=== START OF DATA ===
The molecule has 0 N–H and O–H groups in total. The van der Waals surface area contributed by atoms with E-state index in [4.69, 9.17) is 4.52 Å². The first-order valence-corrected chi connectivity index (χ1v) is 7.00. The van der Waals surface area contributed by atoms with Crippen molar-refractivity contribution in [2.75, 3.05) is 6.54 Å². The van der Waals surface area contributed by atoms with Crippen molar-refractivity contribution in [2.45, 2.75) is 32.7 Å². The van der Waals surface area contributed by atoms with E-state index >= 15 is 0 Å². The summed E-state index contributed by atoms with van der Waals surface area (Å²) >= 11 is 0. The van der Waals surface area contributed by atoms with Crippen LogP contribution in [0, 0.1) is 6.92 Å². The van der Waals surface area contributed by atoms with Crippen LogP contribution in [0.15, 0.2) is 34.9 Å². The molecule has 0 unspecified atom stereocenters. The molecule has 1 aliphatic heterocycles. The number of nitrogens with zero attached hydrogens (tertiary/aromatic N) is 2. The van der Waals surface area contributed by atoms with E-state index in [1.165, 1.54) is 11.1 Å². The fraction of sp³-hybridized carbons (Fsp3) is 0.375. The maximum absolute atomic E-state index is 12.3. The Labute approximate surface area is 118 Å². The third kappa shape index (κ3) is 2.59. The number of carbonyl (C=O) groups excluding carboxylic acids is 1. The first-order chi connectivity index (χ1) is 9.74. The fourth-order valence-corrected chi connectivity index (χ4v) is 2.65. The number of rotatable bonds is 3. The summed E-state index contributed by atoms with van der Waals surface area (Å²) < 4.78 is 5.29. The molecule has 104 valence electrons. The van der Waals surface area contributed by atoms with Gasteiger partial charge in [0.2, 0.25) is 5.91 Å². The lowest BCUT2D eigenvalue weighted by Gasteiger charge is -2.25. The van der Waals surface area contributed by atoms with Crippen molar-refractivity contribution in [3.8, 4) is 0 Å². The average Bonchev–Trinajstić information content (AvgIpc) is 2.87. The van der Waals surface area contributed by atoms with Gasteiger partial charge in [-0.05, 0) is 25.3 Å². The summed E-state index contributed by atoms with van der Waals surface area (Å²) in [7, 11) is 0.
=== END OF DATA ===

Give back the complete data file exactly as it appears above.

The molecule has 0 N–H and O–H groups in total. The van der Waals surface area contributed by atoms with E-state index in [4.69, 9.17) is 4.52 Å². The first-order valence-corrected chi connectivity index (χ1v) is 7.00. The van der Waals surface area contributed by atoms with Crippen molar-refractivity contribution in [2.75, 3.05) is 6.54 Å². The van der Waals surface area contributed by atoms with Crippen molar-refractivity contribution in [2.45, 2.75) is 32.7 Å². The van der Waals surface area contributed by atoms with E-state index >= 15 is 0 Å². The summed E-state index contributed by atoms with van der Waals surface area (Å²) >= 11 is 0. The van der Waals surface area contributed by atoms with Crippen LogP contribution in [0, 0.1) is 6.92 Å². The van der Waals surface area contributed by atoms with Crippen LogP contribution in [0.15, 0.2) is 34.9 Å². The molecule has 0 unspecified atom stereocenters. The molecule has 1 aliphatic heterocycles. The number of nitrogens with zero attached hydrogens (tertiary/aromatic N) is 2. The van der Waals surface area contributed by atoms with E-state index in [1.165, 1.54) is 11.1 Å². The fraction of sp³-hybridized carbons (Fsp3) is 0.375. The maximum absolute atomic E-state index is 12.3. The Labute approximate surface area is 118 Å². The third kappa shape index (κ3) is 2.59. The number of carbonyl (C=O) groups excluding carboxylic acids is 1. The first-order chi connectivity index (χ1) is 9.74. The fourth-order valence-corrected chi connectivity index (χ4v) is 2.65. The number of rotatable bonds is 3. The summed E-state index contributed by atoms with van der Waals surface area (Å²) < 4.78 is 5.29. The molecule has 104 valence electrons. The van der Waals surface area contributed by atoms with Gasteiger partial charge in [0.2, 0.25) is 5.91 Å². The lowest BCUT2D eigenvalue weighted by Gasteiger charge is -2.25. The van der Waals surface area contributed by atoms with Crippen molar-refractivity contribution in [3.8, 4) is 0 Å². The average Bonchev–Trinajstić information content (AvgIpc) is 2.87. The van der Waals surface area contributed by atoms with Gasteiger partial charge in [-0.05, 0) is 25.3 Å². The summed E-state index contributed by atoms with van der Waals surface area (Å²) in [7, 11) is 0.